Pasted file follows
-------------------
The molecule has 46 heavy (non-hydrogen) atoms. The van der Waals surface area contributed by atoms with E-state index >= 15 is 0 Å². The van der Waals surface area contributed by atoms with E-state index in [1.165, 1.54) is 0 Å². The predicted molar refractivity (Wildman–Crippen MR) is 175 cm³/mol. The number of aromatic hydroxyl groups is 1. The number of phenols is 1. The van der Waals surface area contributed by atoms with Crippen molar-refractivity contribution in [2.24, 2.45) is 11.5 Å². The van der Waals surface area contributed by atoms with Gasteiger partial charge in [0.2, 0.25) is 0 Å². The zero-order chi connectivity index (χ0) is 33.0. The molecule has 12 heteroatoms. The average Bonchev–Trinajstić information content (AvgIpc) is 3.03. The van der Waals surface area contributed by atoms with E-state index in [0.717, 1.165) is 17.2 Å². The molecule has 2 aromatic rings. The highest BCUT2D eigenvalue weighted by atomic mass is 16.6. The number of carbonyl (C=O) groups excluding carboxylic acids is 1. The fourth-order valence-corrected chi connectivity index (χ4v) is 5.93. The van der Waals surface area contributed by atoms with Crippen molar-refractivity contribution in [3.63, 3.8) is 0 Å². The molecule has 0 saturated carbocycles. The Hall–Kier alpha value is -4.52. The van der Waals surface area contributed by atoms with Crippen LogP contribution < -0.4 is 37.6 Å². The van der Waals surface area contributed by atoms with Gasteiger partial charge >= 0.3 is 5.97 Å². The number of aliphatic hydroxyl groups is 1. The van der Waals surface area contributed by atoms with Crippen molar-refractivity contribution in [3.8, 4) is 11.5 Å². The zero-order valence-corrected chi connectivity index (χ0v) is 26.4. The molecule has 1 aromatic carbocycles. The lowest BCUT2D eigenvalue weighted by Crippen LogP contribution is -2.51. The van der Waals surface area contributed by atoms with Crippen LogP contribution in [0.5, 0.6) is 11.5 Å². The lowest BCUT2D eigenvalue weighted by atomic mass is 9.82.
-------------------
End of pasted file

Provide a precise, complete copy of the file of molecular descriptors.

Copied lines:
The molecule has 46 heavy (non-hydrogen) atoms. The van der Waals surface area contributed by atoms with E-state index >= 15 is 0 Å². The van der Waals surface area contributed by atoms with E-state index in [1.165, 1.54) is 0 Å². The predicted molar refractivity (Wildman–Crippen MR) is 175 cm³/mol. The number of aromatic hydroxyl groups is 1. The number of phenols is 1. The van der Waals surface area contributed by atoms with Crippen molar-refractivity contribution in [2.24, 2.45) is 11.5 Å². The van der Waals surface area contributed by atoms with Gasteiger partial charge in [0.2, 0.25) is 0 Å². The zero-order chi connectivity index (χ0) is 33.0. The molecule has 12 heteroatoms. The average Bonchev–Trinajstić information content (AvgIpc) is 3.03. The van der Waals surface area contributed by atoms with E-state index in [0.717, 1.165) is 17.2 Å². The molecule has 2 aromatic rings. The highest BCUT2D eigenvalue weighted by atomic mass is 16.6. The number of carbonyl (C=O) groups excluding carboxylic acids is 1. The fourth-order valence-corrected chi connectivity index (χ4v) is 5.93. The van der Waals surface area contributed by atoms with Crippen molar-refractivity contribution in [3.63, 3.8) is 0 Å². The molecule has 0 saturated carbocycles. The Hall–Kier alpha value is -4.52. The van der Waals surface area contributed by atoms with Crippen LogP contribution < -0.4 is 37.6 Å². The van der Waals surface area contributed by atoms with Gasteiger partial charge >= 0.3 is 5.97 Å². The number of aliphatic hydroxyl groups is 1. The van der Waals surface area contributed by atoms with Crippen molar-refractivity contribution in [3.8, 4) is 11.5 Å². The zero-order valence-corrected chi connectivity index (χ0v) is 26.4. The molecule has 1 aromatic carbocycles. The lowest BCUT2D eigenvalue weighted by Crippen LogP contribution is -2.51. The van der Waals surface area contributed by atoms with Crippen LogP contribution in [0.5, 0.6) is 11.5 Å². The lowest BCUT2D eigenvalue weighted by atomic mass is 9.82.